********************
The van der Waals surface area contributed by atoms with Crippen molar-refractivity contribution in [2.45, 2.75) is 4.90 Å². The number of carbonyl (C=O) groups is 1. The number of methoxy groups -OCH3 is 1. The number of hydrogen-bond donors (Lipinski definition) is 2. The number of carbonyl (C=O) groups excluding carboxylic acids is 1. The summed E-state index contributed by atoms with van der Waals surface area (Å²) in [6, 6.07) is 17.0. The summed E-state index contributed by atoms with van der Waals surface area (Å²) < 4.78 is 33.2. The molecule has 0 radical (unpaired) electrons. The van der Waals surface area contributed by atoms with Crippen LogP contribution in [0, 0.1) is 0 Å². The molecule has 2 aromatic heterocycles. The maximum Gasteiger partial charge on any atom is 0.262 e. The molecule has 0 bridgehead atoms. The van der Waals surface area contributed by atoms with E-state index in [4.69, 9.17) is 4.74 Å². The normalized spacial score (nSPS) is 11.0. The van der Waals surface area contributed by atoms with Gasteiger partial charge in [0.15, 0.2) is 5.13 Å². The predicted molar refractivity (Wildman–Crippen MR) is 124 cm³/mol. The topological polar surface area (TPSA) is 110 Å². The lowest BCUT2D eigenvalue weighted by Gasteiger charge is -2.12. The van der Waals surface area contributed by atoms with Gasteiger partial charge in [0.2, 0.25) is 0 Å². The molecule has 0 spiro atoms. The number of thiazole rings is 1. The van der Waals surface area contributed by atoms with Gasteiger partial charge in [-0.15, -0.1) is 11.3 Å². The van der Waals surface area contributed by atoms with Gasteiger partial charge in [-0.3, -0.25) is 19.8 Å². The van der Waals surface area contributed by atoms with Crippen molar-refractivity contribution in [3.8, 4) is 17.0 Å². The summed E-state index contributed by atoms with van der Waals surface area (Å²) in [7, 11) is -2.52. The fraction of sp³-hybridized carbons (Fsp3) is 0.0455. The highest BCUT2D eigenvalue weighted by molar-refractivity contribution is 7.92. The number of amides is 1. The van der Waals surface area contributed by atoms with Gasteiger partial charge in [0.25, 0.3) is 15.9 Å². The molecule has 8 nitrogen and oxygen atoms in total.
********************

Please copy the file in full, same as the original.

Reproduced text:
The van der Waals surface area contributed by atoms with Crippen molar-refractivity contribution in [2.45, 2.75) is 4.90 Å². The number of carbonyl (C=O) groups is 1. The number of methoxy groups -OCH3 is 1. The number of hydrogen-bond donors (Lipinski definition) is 2. The number of carbonyl (C=O) groups excluding carboxylic acids is 1. The summed E-state index contributed by atoms with van der Waals surface area (Å²) in [6, 6.07) is 17.0. The summed E-state index contributed by atoms with van der Waals surface area (Å²) < 4.78 is 33.2. The molecule has 0 radical (unpaired) electrons. The van der Waals surface area contributed by atoms with Crippen LogP contribution in [0, 0.1) is 0 Å². The molecule has 2 aromatic heterocycles. The maximum Gasteiger partial charge on any atom is 0.262 e. The molecule has 0 bridgehead atoms. The van der Waals surface area contributed by atoms with E-state index in [4.69, 9.17) is 4.74 Å². The normalized spacial score (nSPS) is 11.0. The van der Waals surface area contributed by atoms with Gasteiger partial charge in [0.15, 0.2) is 5.13 Å². The predicted molar refractivity (Wildman–Crippen MR) is 124 cm³/mol. The topological polar surface area (TPSA) is 110 Å². The lowest BCUT2D eigenvalue weighted by Gasteiger charge is -2.12. The van der Waals surface area contributed by atoms with Gasteiger partial charge in [0.2, 0.25) is 0 Å². The molecule has 0 spiro atoms. The number of thiazole rings is 1. The van der Waals surface area contributed by atoms with Gasteiger partial charge in [-0.15, -0.1) is 11.3 Å². The van der Waals surface area contributed by atoms with Gasteiger partial charge in [-0.3, -0.25) is 19.8 Å². The van der Waals surface area contributed by atoms with Crippen molar-refractivity contribution in [3.8, 4) is 17.0 Å². The summed E-state index contributed by atoms with van der Waals surface area (Å²) in [7, 11) is -2.52. The fraction of sp³-hybridized carbons (Fsp3) is 0.0455. The highest BCUT2D eigenvalue weighted by molar-refractivity contribution is 7.92. The number of amides is 1. The van der Waals surface area contributed by atoms with Gasteiger partial charge in [0.25, 0.3) is 15.9 Å². The molecule has 8 nitrogen and oxygen atoms in total.